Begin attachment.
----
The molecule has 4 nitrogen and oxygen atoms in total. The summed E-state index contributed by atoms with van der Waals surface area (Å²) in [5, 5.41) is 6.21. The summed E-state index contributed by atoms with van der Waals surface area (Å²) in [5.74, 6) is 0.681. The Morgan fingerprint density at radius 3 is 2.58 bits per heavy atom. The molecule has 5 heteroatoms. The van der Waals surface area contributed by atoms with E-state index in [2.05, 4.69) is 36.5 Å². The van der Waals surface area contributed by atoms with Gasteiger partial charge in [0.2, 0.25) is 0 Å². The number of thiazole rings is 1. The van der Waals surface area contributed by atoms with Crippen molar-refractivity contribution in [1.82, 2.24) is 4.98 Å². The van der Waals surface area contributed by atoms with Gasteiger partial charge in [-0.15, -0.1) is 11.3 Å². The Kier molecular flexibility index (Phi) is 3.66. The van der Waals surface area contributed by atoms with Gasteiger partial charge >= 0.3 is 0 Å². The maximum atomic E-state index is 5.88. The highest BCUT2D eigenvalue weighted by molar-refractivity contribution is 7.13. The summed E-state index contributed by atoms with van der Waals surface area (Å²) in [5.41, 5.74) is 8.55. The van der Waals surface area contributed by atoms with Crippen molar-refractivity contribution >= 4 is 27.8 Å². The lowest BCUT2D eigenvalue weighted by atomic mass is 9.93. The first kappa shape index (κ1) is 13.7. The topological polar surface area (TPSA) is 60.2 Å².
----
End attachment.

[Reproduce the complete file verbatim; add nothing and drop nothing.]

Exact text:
The molecule has 4 nitrogen and oxygen atoms in total. The summed E-state index contributed by atoms with van der Waals surface area (Å²) in [5, 5.41) is 6.21. The summed E-state index contributed by atoms with van der Waals surface area (Å²) in [5.74, 6) is 0.681. The Morgan fingerprint density at radius 3 is 2.58 bits per heavy atom. The molecule has 5 heteroatoms. The van der Waals surface area contributed by atoms with E-state index in [2.05, 4.69) is 36.5 Å². The van der Waals surface area contributed by atoms with Gasteiger partial charge in [0.2, 0.25) is 0 Å². The number of thiazole rings is 1. The van der Waals surface area contributed by atoms with Crippen molar-refractivity contribution in [1.82, 2.24) is 4.98 Å². The van der Waals surface area contributed by atoms with Gasteiger partial charge in [-0.15, -0.1) is 11.3 Å². The Kier molecular flexibility index (Phi) is 3.66. The van der Waals surface area contributed by atoms with Gasteiger partial charge >= 0.3 is 0 Å². The maximum atomic E-state index is 5.88. The highest BCUT2D eigenvalue weighted by molar-refractivity contribution is 7.13. The summed E-state index contributed by atoms with van der Waals surface area (Å²) in [5.41, 5.74) is 8.55. The van der Waals surface area contributed by atoms with Crippen molar-refractivity contribution >= 4 is 27.8 Å². The lowest BCUT2D eigenvalue weighted by atomic mass is 9.93. The first kappa shape index (κ1) is 13.7. The topological polar surface area (TPSA) is 60.2 Å².